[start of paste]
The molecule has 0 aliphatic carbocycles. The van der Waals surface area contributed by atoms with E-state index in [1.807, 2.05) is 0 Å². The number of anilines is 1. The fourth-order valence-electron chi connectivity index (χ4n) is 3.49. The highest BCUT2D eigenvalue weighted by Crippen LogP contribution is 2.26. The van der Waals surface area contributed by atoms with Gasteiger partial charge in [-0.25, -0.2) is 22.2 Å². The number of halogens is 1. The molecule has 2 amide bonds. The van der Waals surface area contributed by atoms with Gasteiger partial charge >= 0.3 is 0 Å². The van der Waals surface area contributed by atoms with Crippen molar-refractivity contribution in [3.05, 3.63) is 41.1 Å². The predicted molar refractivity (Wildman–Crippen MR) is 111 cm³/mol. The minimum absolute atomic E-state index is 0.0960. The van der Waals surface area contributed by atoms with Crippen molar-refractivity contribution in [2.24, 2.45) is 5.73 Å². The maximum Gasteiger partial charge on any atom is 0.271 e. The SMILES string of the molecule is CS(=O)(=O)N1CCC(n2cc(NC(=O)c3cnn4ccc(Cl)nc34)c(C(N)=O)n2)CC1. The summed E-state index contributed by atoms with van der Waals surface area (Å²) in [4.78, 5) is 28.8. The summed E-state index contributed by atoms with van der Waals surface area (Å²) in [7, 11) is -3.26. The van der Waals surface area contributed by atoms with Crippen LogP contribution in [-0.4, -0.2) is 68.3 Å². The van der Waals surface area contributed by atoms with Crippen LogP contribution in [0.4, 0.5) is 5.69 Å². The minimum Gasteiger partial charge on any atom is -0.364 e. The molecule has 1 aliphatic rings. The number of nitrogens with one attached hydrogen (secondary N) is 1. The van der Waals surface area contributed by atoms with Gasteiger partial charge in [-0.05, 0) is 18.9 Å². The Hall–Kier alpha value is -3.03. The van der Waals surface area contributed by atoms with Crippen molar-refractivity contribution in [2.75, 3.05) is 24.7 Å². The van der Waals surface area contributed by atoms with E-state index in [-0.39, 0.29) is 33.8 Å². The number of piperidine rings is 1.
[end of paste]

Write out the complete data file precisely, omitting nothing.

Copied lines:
The molecule has 0 aliphatic carbocycles. The van der Waals surface area contributed by atoms with E-state index in [1.807, 2.05) is 0 Å². The number of anilines is 1. The fourth-order valence-electron chi connectivity index (χ4n) is 3.49. The highest BCUT2D eigenvalue weighted by Crippen LogP contribution is 2.26. The van der Waals surface area contributed by atoms with Gasteiger partial charge in [-0.25, -0.2) is 22.2 Å². The number of halogens is 1. The molecule has 2 amide bonds. The van der Waals surface area contributed by atoms with Gasteiger partial charge >= 0.3 is 0 Å². The van der Waals surface area contributed by atoms with Crippen molar-refractivity contribution in [3.05, 3.63) is 41.1 Å². The predicted molar refractivity (Wildman–Crippen MR) is 111 cm³/mol. The minimum absolute atomic E-state index is 0.0960. The van der Waals surface area contributed by atoms with Crippen molar-refractivity contribution in [2.24, 2.45) is 5.73 Å². The maximum Gasteiger partial charge on any atom is 0.271 e. The SMILES string of the molecule is CS(=O)(=O)N1CCC(n2cc(NC(=O)c3cnn4ccc(Cl)nc34)c(C(N)=O)n2)CC1. The summed E-state index contributed by atoms with van der Waals surface area (Å²) in [4.78, 5) is 28.8. The summed E-state index contributed by atoms with van der Waals surface area (Å²) in [7, 11) is -3.26. The van der Waals surface area contributed by atoms with Crippen LogP contribution in [-0.4, -0.2) is 68.3 Å². The van der Waals surface area contributed by atoms with Crippen LogP contribution in [0.4, 0.5) is 5.69 Å². The minimum Gasteiger partial charge on any atom is -0.364 e. The molecule has 1 aliphatic rings. The number of nitrogens with one attached hydrogen (secondary N) is 1. The van der Waals surface area contributed by atoms with Gasteiger partial charge in [-0.05, 0) is 18.9 Å². The Hall–Kier alpha value is -3.03. The van der Waals surface area contributed by atoms with Crippen molar-refractivity contribution in [2.75, 3.05) is 24.7 Å². The van der Waals surface area contributed by atoms with E-state index in [-0.39, 0.29) is 33.8 Å². The number of piperidine rings is 1.